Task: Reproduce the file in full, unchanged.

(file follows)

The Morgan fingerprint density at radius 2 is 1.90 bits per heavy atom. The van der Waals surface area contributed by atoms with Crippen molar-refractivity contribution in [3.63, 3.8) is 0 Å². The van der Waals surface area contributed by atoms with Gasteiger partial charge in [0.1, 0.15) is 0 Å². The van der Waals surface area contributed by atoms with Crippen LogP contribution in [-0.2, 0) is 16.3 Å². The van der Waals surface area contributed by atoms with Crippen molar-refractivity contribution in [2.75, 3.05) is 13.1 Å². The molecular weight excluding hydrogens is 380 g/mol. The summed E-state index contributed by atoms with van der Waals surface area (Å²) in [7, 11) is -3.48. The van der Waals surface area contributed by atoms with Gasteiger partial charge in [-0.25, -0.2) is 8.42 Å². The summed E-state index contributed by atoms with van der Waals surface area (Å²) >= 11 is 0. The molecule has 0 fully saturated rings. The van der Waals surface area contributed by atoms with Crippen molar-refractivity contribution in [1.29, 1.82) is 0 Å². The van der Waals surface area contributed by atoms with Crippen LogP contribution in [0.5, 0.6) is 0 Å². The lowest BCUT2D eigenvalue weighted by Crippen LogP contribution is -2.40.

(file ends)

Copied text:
The Morgan fingerprint density at radius 2 is 1.90 bits per heavy atom. The van der Waals surface area contributed by atoms with Crippen molar-refractivity contribution in [3.63, 3.8) is 0 Å². The van der Waals surface area contributed by atoms with Gasteiger partial charge in [0.1, 0.15) is 0 Å². The van der Waals surface area contributed by atoms with Crippen LogP contribution in [-0.2, 0) is 16.3 Å². The van der Waals surface area contributed by atoms with Crippen molar-refractivity contribution in [2.75, 3.05) is 13.1 Å². The molecular weight excluding hydrogens is 380 g/mol. The summed E-state index contributed by atoms with van der Waals surface area (Å²) in [7, 11) is -3.48. The van der Waals surface area contributed by atoms with Gasteiger partial charge in [-0.25, -0.2) is 8.42 Å². The summed E-state index contributed by atoms with van der Waals surface area (Å²) >= 11 is 0. The molecule has 0 fully saturated rings. The van der Waals surface area contributed by atoms with Crippen molar-refractivity contribution in [1.29, 1.82) is 0 Å². The van der Waals surface area contributed by atoms with Crippen LogP contribution in [0.5, 0.6) is 0 Å². The lowest BCUT2D eigenvalue weighted by Crippen LogP contribution is -2.40.